Adirondack Guideboat keeps a boat-building tradition afloat on the shores of Vermont’s Lake Champlain.
Justin and Ian Martin, owners of Adirondack Guideboat, have shipped to customers as far as Australia. Martha Stewart bought one of their boats. Another served as the signature craft for the 150th anniversary of Orvis, the iconic fishing-gear brand.
These days, the Vermont brothers don’t need to attend boat shows to sell their goods. Repeat customers and their growing reputation as one of the premier producers of old-style Adirondack guideboats are fueling their business.“Just word of mouth has been keeping us going,” Justin says.
In their shop on Route 7 in North Ferrisburgh, Vermont, less than three miles from Lake Champlain, the Martins and a small staff fabricate each boat from scratch. Although shaped more like a canoe, Adirondack guideboats are rowed instead of paddled. They are also narrower, lighter and sleeker than a typical rowboat. Guideboats date to the 1800s, when sportsmen in New York’s Adirondack Mountains needed lightweight transportation across waterways to hunt and fish, and bring home their game.“A guide had to carry it on his shoulders from one lake to another,” Ian says.
The Martins craft their wooden Adirondack guideboats from cedar with a layer of fiberglass, which adds durability but disqualifies them being called truly “traditional” by some purists. Their other guideboats, packboats, and dories, which are mostly made of Kevlar—a flexible but tough material often used for bulletproof vests—and reinforced with fiberglass, account for the bulk of their sales.
Each boat marries function with elegant details: caned seatbacks, brass oar locks, and symmetrical grain patterns on the wooden decks. The brothers also sell prepackaged kits for customers to build their own wooden boats. And they can customize any order with a sailing rig, motor mount, or sliding seat for rowing crew.
The Martins are experts in composite lamination—a hot, sticky, speed-sensitive job that can frustrate even the most skilled workers. “You’re in a mask and under pressure,” Justin says. But the brothers have it down to a rhythm. “Ian and I can lay out a boat without even communicating.”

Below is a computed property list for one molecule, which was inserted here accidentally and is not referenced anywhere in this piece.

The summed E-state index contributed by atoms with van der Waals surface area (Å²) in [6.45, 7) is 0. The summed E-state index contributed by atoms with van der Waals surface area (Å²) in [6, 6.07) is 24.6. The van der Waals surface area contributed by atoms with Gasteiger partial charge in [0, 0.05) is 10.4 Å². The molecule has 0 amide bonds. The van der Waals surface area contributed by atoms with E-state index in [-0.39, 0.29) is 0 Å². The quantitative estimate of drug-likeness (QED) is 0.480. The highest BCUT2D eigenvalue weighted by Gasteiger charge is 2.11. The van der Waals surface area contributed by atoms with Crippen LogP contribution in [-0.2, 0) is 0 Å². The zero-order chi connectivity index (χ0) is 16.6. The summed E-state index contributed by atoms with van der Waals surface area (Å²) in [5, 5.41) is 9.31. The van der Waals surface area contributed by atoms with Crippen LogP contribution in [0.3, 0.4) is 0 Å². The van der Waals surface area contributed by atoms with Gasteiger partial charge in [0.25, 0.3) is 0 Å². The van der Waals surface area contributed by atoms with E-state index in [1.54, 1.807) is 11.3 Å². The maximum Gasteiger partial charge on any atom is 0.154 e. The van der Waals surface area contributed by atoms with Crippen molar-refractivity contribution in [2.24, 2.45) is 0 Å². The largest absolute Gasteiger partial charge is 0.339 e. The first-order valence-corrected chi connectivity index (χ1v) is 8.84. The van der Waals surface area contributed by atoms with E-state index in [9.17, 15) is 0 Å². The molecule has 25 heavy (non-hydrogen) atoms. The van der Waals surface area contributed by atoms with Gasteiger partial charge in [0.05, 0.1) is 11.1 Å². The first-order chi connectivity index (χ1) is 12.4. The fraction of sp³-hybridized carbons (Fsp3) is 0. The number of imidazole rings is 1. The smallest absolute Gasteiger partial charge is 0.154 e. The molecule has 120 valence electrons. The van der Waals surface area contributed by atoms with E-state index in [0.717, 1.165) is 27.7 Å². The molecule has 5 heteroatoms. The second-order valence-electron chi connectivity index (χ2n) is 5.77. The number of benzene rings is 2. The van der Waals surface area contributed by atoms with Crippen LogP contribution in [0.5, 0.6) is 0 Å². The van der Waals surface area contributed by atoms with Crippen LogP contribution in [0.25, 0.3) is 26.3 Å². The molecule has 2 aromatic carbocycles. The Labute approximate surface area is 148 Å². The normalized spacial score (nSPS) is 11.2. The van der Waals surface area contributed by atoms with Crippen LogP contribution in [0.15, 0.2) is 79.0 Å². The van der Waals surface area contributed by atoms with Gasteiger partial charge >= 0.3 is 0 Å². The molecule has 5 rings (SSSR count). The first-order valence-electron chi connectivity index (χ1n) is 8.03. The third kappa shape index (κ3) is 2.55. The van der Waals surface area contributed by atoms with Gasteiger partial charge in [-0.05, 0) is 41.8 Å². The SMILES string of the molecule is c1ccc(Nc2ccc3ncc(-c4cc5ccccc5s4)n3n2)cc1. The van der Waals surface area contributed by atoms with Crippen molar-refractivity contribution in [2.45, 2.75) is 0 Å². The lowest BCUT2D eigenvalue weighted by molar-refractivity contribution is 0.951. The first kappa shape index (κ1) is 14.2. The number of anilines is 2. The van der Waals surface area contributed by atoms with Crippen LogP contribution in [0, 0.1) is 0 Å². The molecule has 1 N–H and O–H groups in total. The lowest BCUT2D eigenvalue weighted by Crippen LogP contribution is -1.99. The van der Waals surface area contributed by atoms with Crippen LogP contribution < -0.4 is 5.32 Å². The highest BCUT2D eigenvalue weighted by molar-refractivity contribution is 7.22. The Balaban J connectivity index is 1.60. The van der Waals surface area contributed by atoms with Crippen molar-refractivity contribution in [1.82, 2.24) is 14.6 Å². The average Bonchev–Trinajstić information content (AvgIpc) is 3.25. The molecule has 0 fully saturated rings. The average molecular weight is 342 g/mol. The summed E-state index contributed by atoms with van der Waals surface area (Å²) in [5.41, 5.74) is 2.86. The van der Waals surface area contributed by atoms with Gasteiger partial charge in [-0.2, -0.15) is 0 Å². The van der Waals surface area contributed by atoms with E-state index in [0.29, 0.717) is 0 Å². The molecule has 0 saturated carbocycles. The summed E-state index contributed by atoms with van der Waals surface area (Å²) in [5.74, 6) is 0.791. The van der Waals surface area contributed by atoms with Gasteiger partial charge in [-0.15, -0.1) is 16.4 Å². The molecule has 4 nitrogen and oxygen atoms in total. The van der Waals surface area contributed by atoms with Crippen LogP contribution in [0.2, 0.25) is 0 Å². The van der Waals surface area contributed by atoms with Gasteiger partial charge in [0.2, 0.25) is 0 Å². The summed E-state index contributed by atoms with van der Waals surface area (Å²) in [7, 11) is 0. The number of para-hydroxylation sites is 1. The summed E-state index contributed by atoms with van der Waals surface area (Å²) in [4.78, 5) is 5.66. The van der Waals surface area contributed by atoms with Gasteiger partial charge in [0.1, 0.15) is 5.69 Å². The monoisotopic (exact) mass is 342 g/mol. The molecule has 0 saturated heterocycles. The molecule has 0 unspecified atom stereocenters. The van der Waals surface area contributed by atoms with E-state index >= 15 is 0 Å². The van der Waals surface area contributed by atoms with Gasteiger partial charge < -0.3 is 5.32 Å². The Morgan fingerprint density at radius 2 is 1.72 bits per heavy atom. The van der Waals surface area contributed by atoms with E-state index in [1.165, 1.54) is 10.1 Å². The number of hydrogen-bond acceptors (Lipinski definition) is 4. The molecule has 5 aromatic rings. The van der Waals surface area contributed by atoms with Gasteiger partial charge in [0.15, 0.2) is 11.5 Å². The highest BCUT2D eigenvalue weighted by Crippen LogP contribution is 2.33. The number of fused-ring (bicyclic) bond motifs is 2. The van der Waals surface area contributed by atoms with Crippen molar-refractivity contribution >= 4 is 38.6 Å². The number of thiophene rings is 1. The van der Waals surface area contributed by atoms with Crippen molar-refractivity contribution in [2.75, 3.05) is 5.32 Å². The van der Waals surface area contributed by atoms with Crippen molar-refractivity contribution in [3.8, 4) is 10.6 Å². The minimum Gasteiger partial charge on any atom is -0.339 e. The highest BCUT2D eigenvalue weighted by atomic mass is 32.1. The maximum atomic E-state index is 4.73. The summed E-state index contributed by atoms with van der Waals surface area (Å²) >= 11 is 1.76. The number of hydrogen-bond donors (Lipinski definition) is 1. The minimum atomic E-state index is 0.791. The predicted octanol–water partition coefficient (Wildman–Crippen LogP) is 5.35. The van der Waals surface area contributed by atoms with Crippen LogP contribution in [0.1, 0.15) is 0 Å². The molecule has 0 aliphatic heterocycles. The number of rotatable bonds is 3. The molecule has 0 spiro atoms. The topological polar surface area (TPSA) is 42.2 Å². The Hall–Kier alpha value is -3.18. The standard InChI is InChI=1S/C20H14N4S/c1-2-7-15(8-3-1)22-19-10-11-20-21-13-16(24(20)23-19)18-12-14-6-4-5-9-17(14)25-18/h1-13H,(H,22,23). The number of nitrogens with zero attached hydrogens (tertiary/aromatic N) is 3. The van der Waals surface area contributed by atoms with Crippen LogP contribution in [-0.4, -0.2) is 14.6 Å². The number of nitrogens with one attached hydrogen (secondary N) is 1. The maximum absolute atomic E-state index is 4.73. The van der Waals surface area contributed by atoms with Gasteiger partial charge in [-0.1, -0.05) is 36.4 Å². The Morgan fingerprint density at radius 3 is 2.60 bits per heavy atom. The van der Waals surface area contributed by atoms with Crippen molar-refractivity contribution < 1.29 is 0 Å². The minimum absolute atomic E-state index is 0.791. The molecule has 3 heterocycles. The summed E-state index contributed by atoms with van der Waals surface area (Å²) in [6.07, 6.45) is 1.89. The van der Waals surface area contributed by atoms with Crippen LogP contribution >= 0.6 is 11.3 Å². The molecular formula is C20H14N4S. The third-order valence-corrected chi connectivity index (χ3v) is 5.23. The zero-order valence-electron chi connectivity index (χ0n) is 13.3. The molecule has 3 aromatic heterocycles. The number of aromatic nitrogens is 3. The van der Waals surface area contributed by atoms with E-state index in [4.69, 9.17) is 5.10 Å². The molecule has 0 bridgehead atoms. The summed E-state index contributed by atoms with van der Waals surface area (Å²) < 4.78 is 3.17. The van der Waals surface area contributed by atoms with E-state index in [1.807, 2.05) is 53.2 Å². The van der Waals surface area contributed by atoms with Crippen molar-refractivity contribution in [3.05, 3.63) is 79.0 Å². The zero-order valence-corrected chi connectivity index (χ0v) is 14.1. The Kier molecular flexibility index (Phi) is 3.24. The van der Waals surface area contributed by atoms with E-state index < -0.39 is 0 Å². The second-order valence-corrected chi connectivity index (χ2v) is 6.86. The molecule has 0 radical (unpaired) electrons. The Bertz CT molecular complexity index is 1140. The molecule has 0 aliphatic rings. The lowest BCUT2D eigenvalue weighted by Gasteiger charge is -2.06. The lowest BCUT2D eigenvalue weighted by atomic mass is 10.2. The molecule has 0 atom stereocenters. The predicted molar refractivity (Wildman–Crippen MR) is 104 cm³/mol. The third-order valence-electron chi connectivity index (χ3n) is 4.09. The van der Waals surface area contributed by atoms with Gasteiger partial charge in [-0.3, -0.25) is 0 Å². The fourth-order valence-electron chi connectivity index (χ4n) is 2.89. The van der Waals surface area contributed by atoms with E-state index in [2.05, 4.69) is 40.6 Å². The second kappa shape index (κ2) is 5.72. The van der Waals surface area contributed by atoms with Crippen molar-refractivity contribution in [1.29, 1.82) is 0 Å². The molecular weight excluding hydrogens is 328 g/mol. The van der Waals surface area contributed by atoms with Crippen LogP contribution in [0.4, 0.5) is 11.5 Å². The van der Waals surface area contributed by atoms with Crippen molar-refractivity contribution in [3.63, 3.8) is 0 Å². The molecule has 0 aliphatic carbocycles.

They start with a mold designed by Adirondack Guideboat founder Stephen Kaulback in 1979, when no one built traditional guideboats on a commercial scale. Kaulback and his eventual partner, David Rosen, met the Martins during a visit to Mad River Canoe, where Ian had worked since high school and Justin later ran multiple departments. In 2001, when Mad River Canoe was purchased and moved to South Carolina, the brothers jumped ship to Adirondack Guideboat. They took over the business in 2012.
At that time, the founder of the Restoration Hardware home décor chain started a new venture in California selling Adirondack guideboats, clothing, and accessories. He offered to partner with the Martins and make them his primary supplier. Justin and his wife had a baby on the way and could have used the money, but he and Ian turned down the deal.
For one thing, the Vermont natives wanted to stay near home, where their parents had made and sold folk arts, and taught them the value of hand-crafted goods. For another, they wanted quality control over their product and materials, most sourced in the Northeast, without pressure to cut corners to reduce cost.
Today, they depend on no single customer to stay afloat. As Justin puts it: “I like getting up knowing that what we’re doing we’re doing for ourselves.”